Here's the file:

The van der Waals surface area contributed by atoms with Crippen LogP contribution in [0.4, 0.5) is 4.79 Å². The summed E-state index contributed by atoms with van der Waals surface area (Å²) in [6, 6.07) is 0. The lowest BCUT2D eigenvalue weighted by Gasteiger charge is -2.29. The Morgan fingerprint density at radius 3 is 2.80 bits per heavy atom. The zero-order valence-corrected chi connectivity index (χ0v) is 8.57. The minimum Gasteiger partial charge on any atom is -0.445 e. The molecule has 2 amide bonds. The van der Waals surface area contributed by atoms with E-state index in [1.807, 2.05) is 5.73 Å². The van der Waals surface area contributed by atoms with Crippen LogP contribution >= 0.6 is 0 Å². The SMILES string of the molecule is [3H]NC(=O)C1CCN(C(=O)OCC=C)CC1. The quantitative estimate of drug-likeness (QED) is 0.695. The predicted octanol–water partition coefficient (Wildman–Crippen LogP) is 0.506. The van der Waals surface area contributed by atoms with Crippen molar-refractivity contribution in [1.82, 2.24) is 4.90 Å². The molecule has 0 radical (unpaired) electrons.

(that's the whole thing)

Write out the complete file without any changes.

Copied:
The van der Waals surface area contributed by atoms with Crippen LogP contribution in [0.4, 0.5) is 4.79 Å². The summed E-state index contributed by atoms with van der Waals surface area (Å²) in [6, 6.07) is 0. The lowest BCUT2D eigenvalue weighted by Gasteiger charge is -2.29. The Morgan fingerprint density at radius 3 is 2.80 bits per heavy atom. The zero-order valence-corrected chi connectivity index (χ0v) is 8.57. The minimum Gasteiger partial charge on any atom is -0.445 e. The molecule has 2 amide bonds. The van der Waals surface area contributed by atoms with E-state index in [1.807, 2.05) is 5.73 Å². The van der Waals surface area contributed by atoms with Crippen LogP contribution >= 0.6 is 0 Å². The SMILES string of the molecule is [3H]NC(=O)C1CCN(C(=O)OCC=C)CC1. The quantitative estimate of drug-likeness (QED) is 0.695. The predicted octanol–water partition coefficient (Wildman–Crippen LogP) is 0.506. The van der Waals surface area contributed by atoms with Crippen molar-refractivity contribution in [1.82, 2.24) is 4.90 Å². The molecule has 0 radical (unpaired) electrons.